By Shukri Lawrence
This article originally appeared on i-D UK
It’s easy to take everything you own for granted. But when you’re forced to leave your own homeland and become a refugee, you realize that not everything is forever. 23-year-old Palestinian refugee Omar Braika is currently working on a project documenting stories of those in the Zaatari Syrian refugee camp in Jordan. With a population of over 83,000 people, Zaatari was opened back in 2012 to host fleeing refugees from the ongoing Syrian Civil War. It’s considered to be the largest Syrian refugee camp in the world. Omar, who was born and raised in Amman, Jordan, has never seen his homeland, so he relates strongly to the Syrian being kids born in the camp.
The key to peace can be rooted in awareness. With awareness, people understand the need for change. I got the chance to talk to Omar about his documentary project on the camp, representation of refugees in the media, and what his hopes are for the future.
Can you tell me about your project in Zaatari camp?
The project was originally a magazine ( The Road) distributed in the camp by volunteers. But when I joined the NGO team JEN in the camp, I started working as the director of a documentary video project called IN TRANSIT, where I give workshops to the refugees and document stories from the camp. The whole point of the project is to give a voice to the refugees by the refugees.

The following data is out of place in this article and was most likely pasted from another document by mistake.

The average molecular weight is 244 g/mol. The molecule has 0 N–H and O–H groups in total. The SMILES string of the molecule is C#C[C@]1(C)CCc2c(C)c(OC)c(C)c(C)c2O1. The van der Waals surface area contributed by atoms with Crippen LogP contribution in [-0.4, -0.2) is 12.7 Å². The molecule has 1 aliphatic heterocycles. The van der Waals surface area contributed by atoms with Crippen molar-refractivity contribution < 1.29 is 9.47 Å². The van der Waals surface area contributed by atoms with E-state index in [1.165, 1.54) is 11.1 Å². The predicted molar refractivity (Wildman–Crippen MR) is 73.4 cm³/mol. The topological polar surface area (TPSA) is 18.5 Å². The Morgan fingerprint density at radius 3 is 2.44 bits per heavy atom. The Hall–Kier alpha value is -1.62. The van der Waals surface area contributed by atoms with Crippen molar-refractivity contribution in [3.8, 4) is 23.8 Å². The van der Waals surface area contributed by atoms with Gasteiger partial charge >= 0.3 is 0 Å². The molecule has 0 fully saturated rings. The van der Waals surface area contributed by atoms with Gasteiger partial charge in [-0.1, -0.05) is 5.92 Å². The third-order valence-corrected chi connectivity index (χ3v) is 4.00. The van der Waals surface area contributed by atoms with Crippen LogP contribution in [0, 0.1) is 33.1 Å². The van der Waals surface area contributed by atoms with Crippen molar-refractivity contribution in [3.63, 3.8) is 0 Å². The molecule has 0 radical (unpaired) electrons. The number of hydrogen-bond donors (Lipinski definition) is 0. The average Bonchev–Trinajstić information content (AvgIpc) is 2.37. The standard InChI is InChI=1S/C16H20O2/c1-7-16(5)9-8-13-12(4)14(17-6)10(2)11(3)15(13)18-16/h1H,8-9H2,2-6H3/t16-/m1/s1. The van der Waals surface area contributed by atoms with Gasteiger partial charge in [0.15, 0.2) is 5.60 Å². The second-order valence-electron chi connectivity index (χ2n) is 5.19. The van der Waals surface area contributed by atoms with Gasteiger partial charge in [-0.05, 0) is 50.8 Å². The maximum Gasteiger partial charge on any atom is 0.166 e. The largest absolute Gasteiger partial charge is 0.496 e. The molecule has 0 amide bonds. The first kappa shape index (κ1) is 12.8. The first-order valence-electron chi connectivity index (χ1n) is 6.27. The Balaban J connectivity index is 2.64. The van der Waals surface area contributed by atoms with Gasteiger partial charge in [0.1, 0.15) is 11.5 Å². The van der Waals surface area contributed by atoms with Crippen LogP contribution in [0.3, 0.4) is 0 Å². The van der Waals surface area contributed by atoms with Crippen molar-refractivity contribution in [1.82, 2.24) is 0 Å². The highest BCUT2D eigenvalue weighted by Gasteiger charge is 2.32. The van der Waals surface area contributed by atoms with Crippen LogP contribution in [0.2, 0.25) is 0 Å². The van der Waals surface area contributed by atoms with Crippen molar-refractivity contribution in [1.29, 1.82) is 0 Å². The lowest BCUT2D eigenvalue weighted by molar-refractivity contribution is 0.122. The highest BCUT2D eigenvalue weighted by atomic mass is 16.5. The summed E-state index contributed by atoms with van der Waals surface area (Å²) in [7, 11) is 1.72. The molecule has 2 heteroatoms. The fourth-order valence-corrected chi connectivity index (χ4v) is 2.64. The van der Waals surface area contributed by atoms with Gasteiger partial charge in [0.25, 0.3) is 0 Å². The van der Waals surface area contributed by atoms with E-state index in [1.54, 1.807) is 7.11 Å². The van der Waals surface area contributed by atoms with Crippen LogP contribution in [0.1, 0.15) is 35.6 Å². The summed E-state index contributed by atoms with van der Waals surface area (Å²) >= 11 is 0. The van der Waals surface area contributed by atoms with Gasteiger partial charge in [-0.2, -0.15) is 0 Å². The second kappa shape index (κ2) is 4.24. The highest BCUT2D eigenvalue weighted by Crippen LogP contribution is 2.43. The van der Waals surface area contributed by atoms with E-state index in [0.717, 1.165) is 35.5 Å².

What do you think of the representation of refugees in Western media?
I don’t agree with the way they represent them because they usually fabricate to support their views. They usually set up scenarios; giving instructions to people in order for them to say what they want them to say. I don’t think that’s real journalism. They also make the refugees look like they’re always hungry, and make them look like they only think of food, just in order to sell their stories. I don’t agree with the dehumanization and exploitation of refugees. So I’m trying to fight that image with my documentary project, letting the refugees document their own real stories. They’re all human beings who lived peacefully and were forced out of their homes from war. This is all new to them.
After documenting all these different stories in the camp, which one has stuck with you the most?
There’s two stories that stuck with me. The first one is about an 11-year-old who works and provides for his family. His lives alone with his mom and siblings. Whenever he sees me in the camp he rushes over and hugs me and it kills me to not be able to help him. What’s sad is that he believes it's normal to work at such a young age and to provide for his family, and he’s such a hard-worker. He’s now studying in school, but when he gets asked why he likes to work, he says it’s because he loves his mom. He loves to help her. When I documented him, I saw how he treated his little brother. He feels responsible for taking care of him even though he’s just 11 years old.